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It's proved here that every real antisymmetric matrix is orthogonally similar to its transpose?

Now let $A,B$ a pair of symmetric and antisymmetric matrices $(A^T=- A,B^T=B)$.

Is it true that $A,B$ are simultaneously orthogonally similar to their transposes? i.e Does there exists a matrix $S \in O(n)$ such that

$S^TAS=-A,S^TBS=B$


By this paper, it seems the answer is positive. However, the paper uses some sophisticated arguments whichI would like to avoid, and the criterion it gives for simultaneous similarity is non-trivial to check. (based on some series of trace equalities, see Corollary 2.3 there).

Is there a more elementary approach to see this?

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It's false when $n\geq 3$.

Proof: let $B=diag(b_j)$ where the $(b_j)$ are distinct. Note that $S^{-1}BS=B$ iff $SB=BS$ and $S$ is diagonal, that is $S=diag(e^{i\theta_j})$. Let $A$ be skew symmetric with, for every $j\not= k, a_{j,k}\not= 0$; then $S^{-1}AS=-A$ iff $e^{-i\theta j}a_{j,k}e^{i\theta k}=-a_{j,k}$ iff $\theta_k-\theta_j=\pi\; mod(2\pi)$. In particular, $\theta_1-\theta_2=\pi\; mod(2\pi)$ and $\theta_2-\theta_3=\pi\; mod(2\pi)$ imply $\theta_1-\theta_3=0\; mod(2\pi)$, a contradiction.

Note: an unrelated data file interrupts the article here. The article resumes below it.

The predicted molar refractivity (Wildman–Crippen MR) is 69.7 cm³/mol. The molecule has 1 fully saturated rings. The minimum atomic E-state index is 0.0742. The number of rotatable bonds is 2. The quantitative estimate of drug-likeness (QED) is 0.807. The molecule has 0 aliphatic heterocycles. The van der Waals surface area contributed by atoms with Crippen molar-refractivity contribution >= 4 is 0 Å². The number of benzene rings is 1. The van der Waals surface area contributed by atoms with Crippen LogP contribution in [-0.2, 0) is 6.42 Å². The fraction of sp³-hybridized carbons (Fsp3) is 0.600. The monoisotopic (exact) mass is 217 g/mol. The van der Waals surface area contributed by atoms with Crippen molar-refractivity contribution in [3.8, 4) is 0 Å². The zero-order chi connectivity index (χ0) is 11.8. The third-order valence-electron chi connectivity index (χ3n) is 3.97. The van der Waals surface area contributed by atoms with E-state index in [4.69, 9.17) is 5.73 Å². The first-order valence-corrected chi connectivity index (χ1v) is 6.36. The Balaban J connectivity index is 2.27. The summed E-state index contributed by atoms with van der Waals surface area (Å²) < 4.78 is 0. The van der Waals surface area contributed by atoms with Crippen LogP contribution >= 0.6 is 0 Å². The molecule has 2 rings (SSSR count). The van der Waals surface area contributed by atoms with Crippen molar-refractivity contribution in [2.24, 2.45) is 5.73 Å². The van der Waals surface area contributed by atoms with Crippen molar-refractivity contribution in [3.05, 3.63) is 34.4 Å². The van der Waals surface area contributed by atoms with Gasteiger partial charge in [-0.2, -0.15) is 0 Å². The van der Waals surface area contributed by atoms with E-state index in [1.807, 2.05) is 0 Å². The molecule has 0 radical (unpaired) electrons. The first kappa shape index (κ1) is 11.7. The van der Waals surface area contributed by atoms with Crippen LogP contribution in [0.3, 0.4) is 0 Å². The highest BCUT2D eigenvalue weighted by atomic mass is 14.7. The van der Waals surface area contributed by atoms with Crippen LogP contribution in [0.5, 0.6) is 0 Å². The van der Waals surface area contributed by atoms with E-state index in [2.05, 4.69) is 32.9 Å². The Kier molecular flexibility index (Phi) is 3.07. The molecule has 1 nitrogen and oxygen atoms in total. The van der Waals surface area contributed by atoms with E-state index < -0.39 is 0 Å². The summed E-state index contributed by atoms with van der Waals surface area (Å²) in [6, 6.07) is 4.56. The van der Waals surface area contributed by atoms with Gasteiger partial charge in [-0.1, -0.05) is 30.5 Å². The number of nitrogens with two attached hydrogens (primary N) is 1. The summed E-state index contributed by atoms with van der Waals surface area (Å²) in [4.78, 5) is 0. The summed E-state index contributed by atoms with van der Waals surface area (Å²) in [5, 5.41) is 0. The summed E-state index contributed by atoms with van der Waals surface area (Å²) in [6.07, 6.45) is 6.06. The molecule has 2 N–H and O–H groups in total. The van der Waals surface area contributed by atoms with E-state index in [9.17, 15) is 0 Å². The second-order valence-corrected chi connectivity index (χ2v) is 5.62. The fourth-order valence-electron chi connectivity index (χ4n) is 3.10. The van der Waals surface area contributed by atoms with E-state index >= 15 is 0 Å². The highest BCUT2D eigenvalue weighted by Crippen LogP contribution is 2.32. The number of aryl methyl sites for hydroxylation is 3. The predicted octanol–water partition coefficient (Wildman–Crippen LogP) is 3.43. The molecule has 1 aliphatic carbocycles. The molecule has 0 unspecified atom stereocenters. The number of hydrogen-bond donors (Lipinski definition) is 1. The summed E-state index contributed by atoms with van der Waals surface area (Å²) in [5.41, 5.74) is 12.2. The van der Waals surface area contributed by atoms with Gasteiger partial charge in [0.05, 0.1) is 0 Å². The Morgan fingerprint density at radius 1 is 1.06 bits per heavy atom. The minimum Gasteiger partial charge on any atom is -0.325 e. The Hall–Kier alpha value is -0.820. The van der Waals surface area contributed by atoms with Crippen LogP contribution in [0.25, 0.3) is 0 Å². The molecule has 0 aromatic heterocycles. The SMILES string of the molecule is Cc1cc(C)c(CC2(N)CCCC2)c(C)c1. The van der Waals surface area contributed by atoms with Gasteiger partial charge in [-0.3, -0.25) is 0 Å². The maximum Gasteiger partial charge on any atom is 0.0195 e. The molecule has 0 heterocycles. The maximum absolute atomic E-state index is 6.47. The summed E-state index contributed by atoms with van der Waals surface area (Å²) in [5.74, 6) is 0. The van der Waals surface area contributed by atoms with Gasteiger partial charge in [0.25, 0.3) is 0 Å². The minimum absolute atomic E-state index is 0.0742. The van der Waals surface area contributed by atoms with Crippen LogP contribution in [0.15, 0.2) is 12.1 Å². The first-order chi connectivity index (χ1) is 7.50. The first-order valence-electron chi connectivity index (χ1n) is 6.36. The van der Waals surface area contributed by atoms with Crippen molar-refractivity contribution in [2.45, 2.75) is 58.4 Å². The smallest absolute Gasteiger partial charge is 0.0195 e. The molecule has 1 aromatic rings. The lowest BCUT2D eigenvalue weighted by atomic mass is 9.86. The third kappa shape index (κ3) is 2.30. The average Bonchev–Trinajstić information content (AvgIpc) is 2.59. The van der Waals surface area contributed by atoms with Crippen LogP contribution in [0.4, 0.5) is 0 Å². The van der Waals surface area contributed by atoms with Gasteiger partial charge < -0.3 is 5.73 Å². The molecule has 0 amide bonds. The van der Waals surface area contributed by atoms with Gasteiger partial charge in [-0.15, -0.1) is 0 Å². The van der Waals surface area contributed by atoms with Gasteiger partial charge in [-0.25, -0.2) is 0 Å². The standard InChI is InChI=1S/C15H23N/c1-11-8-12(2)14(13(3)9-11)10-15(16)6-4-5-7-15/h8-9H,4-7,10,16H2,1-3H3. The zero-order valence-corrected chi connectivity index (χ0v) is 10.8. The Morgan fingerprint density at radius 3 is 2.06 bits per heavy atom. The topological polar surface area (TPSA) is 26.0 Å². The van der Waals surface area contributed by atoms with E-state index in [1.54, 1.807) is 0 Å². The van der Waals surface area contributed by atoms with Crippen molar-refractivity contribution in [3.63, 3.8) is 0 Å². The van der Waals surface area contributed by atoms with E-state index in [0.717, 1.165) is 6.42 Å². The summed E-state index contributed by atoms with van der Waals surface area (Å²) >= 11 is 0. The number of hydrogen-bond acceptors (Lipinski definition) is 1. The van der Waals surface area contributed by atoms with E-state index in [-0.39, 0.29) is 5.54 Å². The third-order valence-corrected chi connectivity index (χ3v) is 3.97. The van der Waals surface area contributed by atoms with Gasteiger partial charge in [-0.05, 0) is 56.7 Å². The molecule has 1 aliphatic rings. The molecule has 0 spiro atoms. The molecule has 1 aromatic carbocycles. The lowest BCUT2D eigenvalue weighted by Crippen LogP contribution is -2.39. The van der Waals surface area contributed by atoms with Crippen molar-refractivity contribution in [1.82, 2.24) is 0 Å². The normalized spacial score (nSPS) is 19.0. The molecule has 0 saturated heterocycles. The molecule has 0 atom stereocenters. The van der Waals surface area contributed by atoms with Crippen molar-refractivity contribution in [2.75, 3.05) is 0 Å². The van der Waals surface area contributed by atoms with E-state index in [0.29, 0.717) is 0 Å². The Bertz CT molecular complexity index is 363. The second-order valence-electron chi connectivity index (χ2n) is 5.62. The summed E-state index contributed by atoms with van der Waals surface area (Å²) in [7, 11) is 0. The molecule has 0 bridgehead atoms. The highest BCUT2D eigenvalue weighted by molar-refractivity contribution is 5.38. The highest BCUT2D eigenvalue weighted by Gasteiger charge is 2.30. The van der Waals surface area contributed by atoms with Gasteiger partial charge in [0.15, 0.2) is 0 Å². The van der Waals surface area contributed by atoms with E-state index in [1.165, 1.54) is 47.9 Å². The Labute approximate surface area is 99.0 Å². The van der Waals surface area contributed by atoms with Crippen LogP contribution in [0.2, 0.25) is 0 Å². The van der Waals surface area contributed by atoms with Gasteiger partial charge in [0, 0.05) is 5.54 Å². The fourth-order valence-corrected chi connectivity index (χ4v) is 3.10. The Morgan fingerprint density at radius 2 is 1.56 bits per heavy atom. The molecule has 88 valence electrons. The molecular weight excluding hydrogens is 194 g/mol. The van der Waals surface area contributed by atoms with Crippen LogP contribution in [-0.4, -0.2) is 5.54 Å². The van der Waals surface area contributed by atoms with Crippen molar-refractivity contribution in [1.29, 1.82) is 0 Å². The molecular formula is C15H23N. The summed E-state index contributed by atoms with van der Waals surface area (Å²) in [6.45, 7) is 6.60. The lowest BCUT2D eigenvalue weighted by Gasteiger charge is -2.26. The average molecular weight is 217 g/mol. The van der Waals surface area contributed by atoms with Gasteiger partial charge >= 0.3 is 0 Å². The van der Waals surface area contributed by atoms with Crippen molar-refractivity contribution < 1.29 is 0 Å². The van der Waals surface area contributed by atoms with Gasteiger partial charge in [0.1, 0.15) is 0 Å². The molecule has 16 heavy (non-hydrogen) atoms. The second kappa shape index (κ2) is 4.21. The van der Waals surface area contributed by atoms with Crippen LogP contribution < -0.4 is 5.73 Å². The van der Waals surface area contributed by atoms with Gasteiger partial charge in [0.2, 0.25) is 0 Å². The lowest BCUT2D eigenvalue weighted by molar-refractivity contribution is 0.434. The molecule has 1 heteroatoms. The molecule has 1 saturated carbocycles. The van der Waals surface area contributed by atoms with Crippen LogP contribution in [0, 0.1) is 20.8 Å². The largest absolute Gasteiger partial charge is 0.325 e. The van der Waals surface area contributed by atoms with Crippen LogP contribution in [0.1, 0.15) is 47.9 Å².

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  • $\begingroup$ Thanks. You answer is very nice! (and it even works for the complex case). $\endgroup$ Jan 10 '16 at 14:08

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